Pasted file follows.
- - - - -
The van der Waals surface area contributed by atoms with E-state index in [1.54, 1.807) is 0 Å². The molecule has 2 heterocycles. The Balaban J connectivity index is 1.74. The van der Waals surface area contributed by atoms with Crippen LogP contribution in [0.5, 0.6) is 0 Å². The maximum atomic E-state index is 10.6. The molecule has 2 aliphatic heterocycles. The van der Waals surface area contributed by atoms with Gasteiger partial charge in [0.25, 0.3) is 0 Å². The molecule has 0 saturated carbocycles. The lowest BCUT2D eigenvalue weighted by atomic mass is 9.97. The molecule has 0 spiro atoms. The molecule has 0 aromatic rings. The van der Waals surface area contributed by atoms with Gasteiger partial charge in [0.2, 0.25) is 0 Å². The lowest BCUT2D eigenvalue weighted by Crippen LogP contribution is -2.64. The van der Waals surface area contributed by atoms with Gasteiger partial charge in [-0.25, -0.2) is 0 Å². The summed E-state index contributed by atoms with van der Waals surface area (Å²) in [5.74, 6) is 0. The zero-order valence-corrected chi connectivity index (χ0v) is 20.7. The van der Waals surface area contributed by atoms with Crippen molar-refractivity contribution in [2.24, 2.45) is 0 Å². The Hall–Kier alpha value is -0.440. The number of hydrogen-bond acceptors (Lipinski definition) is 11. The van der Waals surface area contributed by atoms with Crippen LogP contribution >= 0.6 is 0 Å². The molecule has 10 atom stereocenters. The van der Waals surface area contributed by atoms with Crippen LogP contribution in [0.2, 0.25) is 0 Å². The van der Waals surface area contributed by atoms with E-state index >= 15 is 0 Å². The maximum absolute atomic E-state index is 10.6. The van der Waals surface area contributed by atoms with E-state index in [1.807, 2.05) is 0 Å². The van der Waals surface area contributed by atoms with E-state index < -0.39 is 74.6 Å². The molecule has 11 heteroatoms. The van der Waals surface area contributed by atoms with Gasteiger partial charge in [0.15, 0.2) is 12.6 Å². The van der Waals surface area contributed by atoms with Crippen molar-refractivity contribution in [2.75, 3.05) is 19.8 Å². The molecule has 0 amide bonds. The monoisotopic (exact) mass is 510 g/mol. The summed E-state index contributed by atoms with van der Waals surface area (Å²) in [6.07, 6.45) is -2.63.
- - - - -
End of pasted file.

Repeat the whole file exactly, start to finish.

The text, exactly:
The van der Waals surface area contributed by atoms with E-state index in [1.54, 1.807) is 0 Å². The molecule has 2 heterocycles. The Balaban J connectivity index is 1.74. The van der Waals surface area contributed by atoms with Crippen LogP contribution in [0.5, 0.6) is 0 Å². The maximum atomic E-state index is 10.6. The molecule has 2 aliphatic heterocycles. The van der Waals surface area contributed by atoms with Gasteiger partial charge in [0.25, 0.3) is 0 Å². The molecule has 0 saturated carbocycles. The lowest BCUT2D eigenvalue weighted by atomic mass is 9.97. The molecule has 0 spiro atoms. The molecule has 0 aromatic rings. The van der Waals surface area contributed by atoms with Gasteiger partial charge in [0.2, 0.25) is 0 Å². The lowest BCUT2D eigenvalue weighted by Crippen LogP contribution is -2.64. The van der Waals surface area contributed by atoms with Gasteiger partial charge in [-0.25, -0.2) is 0 Å². The summed E-state index contributed by atoms with van der Waals surface area (Å²) in [5.74, 6) is 0. The zero-order valence-corrected chi connectivity index (χ0v) is 20.7. The van der Waals surface area contributed by atoms with Crippen molar-refractivity contribution in [2.24, 2.45) is 0 Å². The Hall–Kier alpha value is -0.440. The number of hydrogen-bond acceptors (Lipinski definition) is 11. The van der Waals surface area contributed by atoms with Crippen LogP contribution >= 0.6 is 0 Å². The molecule has 10 atom stereocenters. The van der Waals surface area contributed by atoms with Crippen LogP contribution in [0.2, 0.25) is 0 Å². The van der Waals surface area contributed by atoms with E-state index >= 15 is 0 Å². The maximum absolute atomic E-state index is 10.6. The van der Waals surface area contributed by atoms with E-state index in [1.807, 2.05) is 0 Å². The van der Waals surface area contributed by atoms with E-state index < -0.39 is 74.6 Å². The molecule has 11 heteroatoms. The van der Waals surface area contributed by atoms with Gasteiger partial charge in [0.15, 0.2) is 12.6 Å². The van der Waals surface area contributed by atoms with Crippen molar-refractivity contribution in [2.75, 3.05) is 19.8 Å². The molecule has 0 amide bonds. The monoisotopic (exact) mass is 510 g/mol. The summed E-state index contributed by atoms with van der Waals surface area (Å²) in [6.07, 6.45) is -2.63.